Now he might have been brought to Paul by Epaphras. Epaphras lived in Colosse. And of course, being fellow townsmen, and Colosse not being a vast city, Onesimus could have been recognized by Epaphras. Any slave had in his body the stigmata, a stigma, a slave mark; usually it was in the lobe of his ear, sometimes it was marked lividly on his face. Epaphras, who was from Colosse, might have recognized Onesimus. And through Epaphras, Onesimus might have been brought to Paul where he heard the gospel message. Again, Onesimus might have been reduced to starvation and want, and doubtless, since Philemon his master was a personal convert of Paul [Philemon 1:19], though Paul had never been to Colosse, Philemon had been to Ephesus, the capital of the Roman province, and doubtless had taken his slave with him, Onesimus, "profitable, helpful," and it is easily possible that Onesimus knew Paul, and had heard him preach, and knew of the large charity of his heart. And when Onesimus was reduced to want and to famine, he went and sought out the apostle whose large-hearted charity had already been known to him; and asked an alms of the apostle. That might have happened.
Or again, the runaway slave might have been haunted by the memory of those words that Paul preached when his master was converted. It could not have but have made a deep impression upon that slave when his master went down an aisle somewhere in Ephesus and gave the apostle Paul his hand, and his heart to God. And maybe the memory of that day, and the words of the gospel message, in the loneliness of this runaway slave and the weariness of his hiding, came back with convicting force into his soul, and he sought out the apostle, and unburdened his weary heart. We do not know; but in some such way, this runaway slave who had robbed his good master, had found the apostle Paul in Rome, and finding Paul had found the Lord. He was convicted, he was converted, he was saved, he was born again, he became a Christian, he yielded to the overtures of the love of Jesus, he surrendered, he gave himself to Christ, he was accepted, he was baptized, and immediately became a great helper and comforter and servant to the apostle Paul.
But, Paul says in his letter, "As much as he has ministered to me in the bonds of the gospel, even in thy stead, doing nobly, magnificently, even as you would have done had you been here, yet I would not keep him. I must not. I must not, as though it were a benefit of necessity. So, I am sending him back to make restitution" [Philemon 1:9-21]. And in making restitution, Paul meant, in the case of Onesimus, two ways: first, Onesimus himself must give himself back to his master Philemon, return to the bondage of his slavery, making restitution; and second, he must make restitution for what he had robbed from his master Philemon. That is a sign and a mark of the converted soul: making restitution. A thief who has done wrong, all of us who have been saved who have before our conversion ever done wrong, insofar as it is humanly possible, we must right that wrong. Zaccheus said, "Master, since You have come to my house, and I have seen You and heard You, and since I have become a Christian, I will restore to all that I have wrongfully used fourfold" [Luke 19:1-8]. That’s the mark of a Christian man. If I have wronged thee, if I have stolen from thee, if I have taken aught from thee, I will restore; restitution. So Onesimus is sent back to make restitution to his master Philemon.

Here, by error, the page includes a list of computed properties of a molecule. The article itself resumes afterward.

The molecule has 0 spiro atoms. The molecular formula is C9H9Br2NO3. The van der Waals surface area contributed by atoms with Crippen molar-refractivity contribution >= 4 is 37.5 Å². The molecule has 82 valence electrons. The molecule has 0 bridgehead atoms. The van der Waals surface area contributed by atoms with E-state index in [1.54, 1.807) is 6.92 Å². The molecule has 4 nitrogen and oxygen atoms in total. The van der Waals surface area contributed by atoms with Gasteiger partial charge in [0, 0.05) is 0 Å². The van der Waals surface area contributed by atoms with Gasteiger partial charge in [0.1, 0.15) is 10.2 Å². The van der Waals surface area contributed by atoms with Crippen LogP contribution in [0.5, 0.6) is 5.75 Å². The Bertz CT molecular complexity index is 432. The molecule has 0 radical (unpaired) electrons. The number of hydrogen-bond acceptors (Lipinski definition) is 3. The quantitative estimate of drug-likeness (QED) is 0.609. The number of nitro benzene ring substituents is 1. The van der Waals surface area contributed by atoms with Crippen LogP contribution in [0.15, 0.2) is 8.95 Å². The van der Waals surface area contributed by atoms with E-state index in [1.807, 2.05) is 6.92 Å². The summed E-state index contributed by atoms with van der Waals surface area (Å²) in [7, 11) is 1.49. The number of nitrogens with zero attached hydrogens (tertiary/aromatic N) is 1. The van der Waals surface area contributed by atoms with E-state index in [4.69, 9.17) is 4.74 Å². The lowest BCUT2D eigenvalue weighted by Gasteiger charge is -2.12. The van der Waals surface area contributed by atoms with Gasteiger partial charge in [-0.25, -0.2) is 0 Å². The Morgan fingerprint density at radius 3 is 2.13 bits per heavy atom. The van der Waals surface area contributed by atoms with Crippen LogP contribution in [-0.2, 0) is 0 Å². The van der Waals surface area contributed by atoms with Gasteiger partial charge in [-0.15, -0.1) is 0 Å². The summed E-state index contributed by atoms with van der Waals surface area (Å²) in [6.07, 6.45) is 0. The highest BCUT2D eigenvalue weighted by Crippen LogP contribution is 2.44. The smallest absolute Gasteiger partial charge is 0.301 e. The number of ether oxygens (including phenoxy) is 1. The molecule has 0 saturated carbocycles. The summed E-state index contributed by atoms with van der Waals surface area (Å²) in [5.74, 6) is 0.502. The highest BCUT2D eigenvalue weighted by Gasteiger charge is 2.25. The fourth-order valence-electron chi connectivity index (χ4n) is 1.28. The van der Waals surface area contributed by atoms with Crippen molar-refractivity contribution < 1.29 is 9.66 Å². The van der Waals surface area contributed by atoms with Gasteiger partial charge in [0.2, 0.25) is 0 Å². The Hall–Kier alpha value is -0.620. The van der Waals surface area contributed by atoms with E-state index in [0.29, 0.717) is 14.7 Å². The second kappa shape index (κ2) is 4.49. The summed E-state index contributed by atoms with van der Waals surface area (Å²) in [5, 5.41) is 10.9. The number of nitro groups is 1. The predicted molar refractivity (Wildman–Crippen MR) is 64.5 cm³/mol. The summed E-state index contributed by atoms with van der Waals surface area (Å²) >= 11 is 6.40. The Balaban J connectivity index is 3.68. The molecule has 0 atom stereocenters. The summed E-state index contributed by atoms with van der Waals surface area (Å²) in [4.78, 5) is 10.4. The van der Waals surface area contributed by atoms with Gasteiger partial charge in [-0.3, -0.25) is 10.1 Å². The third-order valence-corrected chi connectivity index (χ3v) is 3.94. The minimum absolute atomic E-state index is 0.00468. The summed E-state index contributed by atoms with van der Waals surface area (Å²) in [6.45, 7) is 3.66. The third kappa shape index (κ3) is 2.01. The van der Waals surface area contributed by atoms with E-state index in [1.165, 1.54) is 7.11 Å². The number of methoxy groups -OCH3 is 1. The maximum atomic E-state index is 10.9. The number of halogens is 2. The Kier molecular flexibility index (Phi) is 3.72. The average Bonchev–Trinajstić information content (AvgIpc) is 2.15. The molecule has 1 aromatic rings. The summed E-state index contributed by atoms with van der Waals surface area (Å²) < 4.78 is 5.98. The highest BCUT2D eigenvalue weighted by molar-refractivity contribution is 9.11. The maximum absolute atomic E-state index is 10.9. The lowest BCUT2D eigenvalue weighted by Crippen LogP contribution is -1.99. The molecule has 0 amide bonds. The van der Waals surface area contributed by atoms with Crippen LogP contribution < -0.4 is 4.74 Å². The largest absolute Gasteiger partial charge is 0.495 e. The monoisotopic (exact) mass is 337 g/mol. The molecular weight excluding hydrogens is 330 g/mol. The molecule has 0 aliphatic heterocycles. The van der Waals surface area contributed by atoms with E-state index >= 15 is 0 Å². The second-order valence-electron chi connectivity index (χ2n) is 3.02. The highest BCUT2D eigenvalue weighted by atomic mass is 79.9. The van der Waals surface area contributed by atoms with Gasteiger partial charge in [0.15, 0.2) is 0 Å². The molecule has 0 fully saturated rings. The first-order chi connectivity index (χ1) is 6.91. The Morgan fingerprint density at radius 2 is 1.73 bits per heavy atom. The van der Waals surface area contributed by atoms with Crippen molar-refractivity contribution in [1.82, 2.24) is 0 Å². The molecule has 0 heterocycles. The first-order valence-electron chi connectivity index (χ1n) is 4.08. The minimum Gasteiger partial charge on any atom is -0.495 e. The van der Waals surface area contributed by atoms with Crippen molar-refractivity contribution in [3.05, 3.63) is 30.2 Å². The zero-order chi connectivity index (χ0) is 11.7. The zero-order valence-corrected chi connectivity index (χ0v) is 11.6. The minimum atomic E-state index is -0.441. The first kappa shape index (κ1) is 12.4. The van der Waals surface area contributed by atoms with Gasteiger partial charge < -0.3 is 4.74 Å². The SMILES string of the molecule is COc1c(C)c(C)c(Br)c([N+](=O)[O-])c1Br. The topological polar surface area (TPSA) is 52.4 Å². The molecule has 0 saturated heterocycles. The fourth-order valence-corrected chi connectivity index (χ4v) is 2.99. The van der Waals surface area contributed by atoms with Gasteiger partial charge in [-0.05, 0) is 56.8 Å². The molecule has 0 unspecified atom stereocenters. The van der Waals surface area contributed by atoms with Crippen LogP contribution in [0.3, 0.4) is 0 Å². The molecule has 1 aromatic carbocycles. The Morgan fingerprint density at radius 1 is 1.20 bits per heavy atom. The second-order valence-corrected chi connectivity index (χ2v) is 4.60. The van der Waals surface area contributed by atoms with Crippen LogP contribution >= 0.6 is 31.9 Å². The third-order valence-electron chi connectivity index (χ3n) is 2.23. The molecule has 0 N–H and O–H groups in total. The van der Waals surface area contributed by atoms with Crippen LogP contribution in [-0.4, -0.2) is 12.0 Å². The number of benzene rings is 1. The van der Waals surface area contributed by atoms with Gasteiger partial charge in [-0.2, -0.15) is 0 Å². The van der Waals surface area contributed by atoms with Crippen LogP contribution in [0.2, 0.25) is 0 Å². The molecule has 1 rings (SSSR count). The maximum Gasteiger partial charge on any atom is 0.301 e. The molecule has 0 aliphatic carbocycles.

Now, this sermon are those two things: himself, and what he owed. First of all: himself – that brings before us the institution of slavery. What did it mean when Onesimus went back to his master Philemon? [Philemon 1:12]. Roman law had in it no protection for the slave, none at all, none at all. Roman law had no syllable in it to protect the slave. The slave was in the hand of the master. And the master could mutilate him, could crucify him, could torture him, could do with him as he pleased; and under Roman law there was no protection from the tyranny of the master. And many, many uncounted thousands and thousands of slaves had been crucified for an offense far more trivial than this. So when Onesimus went back, because he was a Christian, when he went back to his master and into slavery, he laid himself open and liable to whatever Master Philemon might choose to do with him.